Next week will be the one-year anniversary of me changing the name of the business to The Story Edge. But it wasn’t until June last year that I started to describe myself as a storytelling coach. In those nine months, my coaching clients have taught me just as much as I’ve taught them. The greatest lesson is I’ve learned though is that while we are natural storytellers in our personal lives, translating that into the realm of business, charity or work – is another thing entirely. Lot’s of people struggle to tell purposeful stories that have real intent. It’s like we lose that innate ability to tell a good tale. All of a sudden we don’t know how to tell a story.

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This sub-head isn’t my attempt to show humility. It’s the truth. I’m a good storyteller. I’m a passionate storyteller. And, I’m a story lover. I can help you. If you want. I know I can because I’ve done it. But that doesn’t make me an expert or a guru. I’m a perpetual student. I’ll keep on learning. I’ll keep on advising. I’ll keep on promoting storytelling in all its forms. And, yes I’ll keep on coaching those that want a bit of direction.

I’ve seen people share stories they never thought they’d share. I’ve witnessed first-hand people having huge personal breakthroughs as a result of thinking more deeply about their story. And, yes, I know that people have achieved personal and business clarity by crafting their own narrative.

My embryonic success as a storytelling coach is 99% down to the stories I tell. If I told people what I did, rather than showing them, I honestly don’t believe I’d still be in business.

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Storytelling matters. More now than ever. We’re surrounded by cynicism, intolerance, negativity and genuine human suffering. We’re scared and we’re scarred. My belief, more than ever is that the World needs more stories. Stories that cut through the noise of our manically busy existence. Stories that make a difference to others.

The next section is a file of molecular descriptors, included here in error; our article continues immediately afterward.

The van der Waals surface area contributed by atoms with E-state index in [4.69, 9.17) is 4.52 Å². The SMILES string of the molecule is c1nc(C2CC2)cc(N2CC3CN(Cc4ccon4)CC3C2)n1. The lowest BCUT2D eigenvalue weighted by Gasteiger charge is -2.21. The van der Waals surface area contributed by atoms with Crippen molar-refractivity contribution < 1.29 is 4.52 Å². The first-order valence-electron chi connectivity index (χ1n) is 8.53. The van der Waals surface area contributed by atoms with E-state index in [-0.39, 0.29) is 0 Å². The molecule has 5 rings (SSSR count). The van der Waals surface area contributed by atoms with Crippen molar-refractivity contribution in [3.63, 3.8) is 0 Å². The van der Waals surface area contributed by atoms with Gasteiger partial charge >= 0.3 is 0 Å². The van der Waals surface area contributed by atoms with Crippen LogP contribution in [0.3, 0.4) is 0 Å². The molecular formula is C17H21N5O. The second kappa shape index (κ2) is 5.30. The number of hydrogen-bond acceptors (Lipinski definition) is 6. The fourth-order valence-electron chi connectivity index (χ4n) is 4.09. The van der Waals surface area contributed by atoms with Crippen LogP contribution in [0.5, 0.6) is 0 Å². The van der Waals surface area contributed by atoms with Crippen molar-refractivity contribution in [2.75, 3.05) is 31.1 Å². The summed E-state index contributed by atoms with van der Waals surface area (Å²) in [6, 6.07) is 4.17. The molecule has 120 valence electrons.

Success to me is seeing more people tell more stories. Success is seeing less dull, formulaic content and more passion fuelled tales that let me understand who you really are. If we accept the cliche that ‘people buy from people’ – why aren’t we telling more stories? Success is being more vulnerable, more human and finally letting people in.

If you want to make a deeper connection. If you want to be understood, and if you want to make a bigger difference in the World – TELL YOUR STORIES.

That’s why I’m obsessed with storytelling. And that’s why I’m proud to be a storytelling coach.

Published by Kev Anderson

I'm a storyteller, case study specialist and the founder of The Story Edge. I want more people to tell more stories. I write stories, teach people to do the same and generally encourage people to use storytelling in their business.

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    1. Ha ha ha – you have to admit that it though – it does look a lot like me!

      And, yes, our chat yesterday definitely influenced the writing of this.

  1. Good piece Kevin. When you say ‘It’s more important than ever that I communicate the business case for storytelling,’ the happy irony is that you’re actually perfectly placed to do that.

    1. Yeah, totally Owen. I’ve experienced the business case myself, first hand. Telling my stories have made a connection with people who have become clients. I think the NEED for storytelling is REAL. Unfortunately, most people don’t get it. And that’s cool, I’m happy to educate and inform and hopefully help more people to see the benefits and, more importantly to just get on and tell their stories. I’m excited by the challenge.